By John Woolfolk
Mercury News — July 22, 2013

SAN JOSE — As his signature pension reforms go on trial starting Monday, San Jose Mayor Chuck Reed has been working to build support for a state constitutional amendment that would bolster the city’s legal authority to reduce costly employee retirement benefits.

Unions suing to block Reed’s Measure B pension reforms argue it’s a blatantly illegal breach of the “vested rights” doctrine that effectively prohibits California governments from cutting their workers’ pension plans for the duration of their careers.

Reed doesn’t dispute that employees are entitled to benefits earned for the work they already did. But he argues the city charter reserves San Jose’s right to change retirement benefits they would earn in the future. Still, the mayor acknowledged “the law is unclear.” “A constitutional amendment would make sure we have the right to deal with future benefit accruals,” Reed said. “That’s really the only way to bring down the cost for current employees.”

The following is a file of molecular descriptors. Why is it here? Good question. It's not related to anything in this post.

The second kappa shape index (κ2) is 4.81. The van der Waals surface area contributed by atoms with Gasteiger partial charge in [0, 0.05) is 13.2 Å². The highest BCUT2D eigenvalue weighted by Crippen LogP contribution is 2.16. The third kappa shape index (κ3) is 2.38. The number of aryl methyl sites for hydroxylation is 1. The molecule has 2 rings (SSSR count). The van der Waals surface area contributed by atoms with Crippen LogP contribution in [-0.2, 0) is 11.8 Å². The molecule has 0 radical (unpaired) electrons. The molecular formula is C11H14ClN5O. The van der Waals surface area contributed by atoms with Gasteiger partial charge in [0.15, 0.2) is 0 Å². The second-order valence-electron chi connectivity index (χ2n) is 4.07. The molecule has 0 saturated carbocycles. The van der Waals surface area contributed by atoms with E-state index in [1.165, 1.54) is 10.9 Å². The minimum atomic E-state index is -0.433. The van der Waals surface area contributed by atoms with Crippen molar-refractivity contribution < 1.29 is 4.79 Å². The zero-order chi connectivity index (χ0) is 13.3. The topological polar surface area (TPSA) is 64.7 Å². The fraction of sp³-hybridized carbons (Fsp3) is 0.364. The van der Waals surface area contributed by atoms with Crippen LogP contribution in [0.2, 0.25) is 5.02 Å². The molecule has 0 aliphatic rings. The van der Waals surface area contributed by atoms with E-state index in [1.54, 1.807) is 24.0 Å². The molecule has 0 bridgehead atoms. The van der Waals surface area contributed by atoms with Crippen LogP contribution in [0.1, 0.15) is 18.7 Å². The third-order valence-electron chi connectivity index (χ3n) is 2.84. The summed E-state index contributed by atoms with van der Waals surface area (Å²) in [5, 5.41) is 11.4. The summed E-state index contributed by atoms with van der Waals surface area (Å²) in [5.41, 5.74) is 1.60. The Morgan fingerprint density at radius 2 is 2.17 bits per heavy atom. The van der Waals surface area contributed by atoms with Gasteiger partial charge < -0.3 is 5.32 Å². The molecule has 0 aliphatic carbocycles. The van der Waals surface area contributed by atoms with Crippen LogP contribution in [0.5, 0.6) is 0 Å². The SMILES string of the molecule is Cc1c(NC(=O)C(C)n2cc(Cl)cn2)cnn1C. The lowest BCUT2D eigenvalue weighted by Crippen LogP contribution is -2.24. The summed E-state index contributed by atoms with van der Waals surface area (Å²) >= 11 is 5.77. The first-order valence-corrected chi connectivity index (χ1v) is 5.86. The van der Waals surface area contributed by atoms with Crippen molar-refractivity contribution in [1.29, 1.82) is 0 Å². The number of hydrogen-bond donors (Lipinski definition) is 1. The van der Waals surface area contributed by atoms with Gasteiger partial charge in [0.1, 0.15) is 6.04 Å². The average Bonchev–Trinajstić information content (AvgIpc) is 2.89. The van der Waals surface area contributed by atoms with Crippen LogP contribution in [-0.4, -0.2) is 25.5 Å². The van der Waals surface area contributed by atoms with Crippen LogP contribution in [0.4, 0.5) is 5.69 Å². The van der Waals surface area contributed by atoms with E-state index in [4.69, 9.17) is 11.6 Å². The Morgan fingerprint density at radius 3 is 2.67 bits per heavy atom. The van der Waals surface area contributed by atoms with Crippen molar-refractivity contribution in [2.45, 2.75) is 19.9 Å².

The Measure B trial will be long over before such an amendment could go before voters either in November 2014, as Reed hopes, or 2016. But appeals are expected, and a constitutional amendment could counter a city loss in court.

Whether such an amendment could ever get to a statewide ballot, let alone pass, remains highly uncertain. Reed has been taking the temperature in the Capitol. But his fellow Democrats, who control the Legislature, sympathize with government employee unions who oppose limits to vested rights.

If the Legislature won’t put such an amendment before voters, Reed said the alternative would be gathering signatures to qualify an initiative. But that’s also fraught with difficulty. California Pension Reform President Dan Pellissier, whom Reed regularly consults, abandoned a statewide pension initiative last year after California’s Democratic attorney general, Kamala Harris, issued a ballot title and summary that backers thought would guarantee its defeat.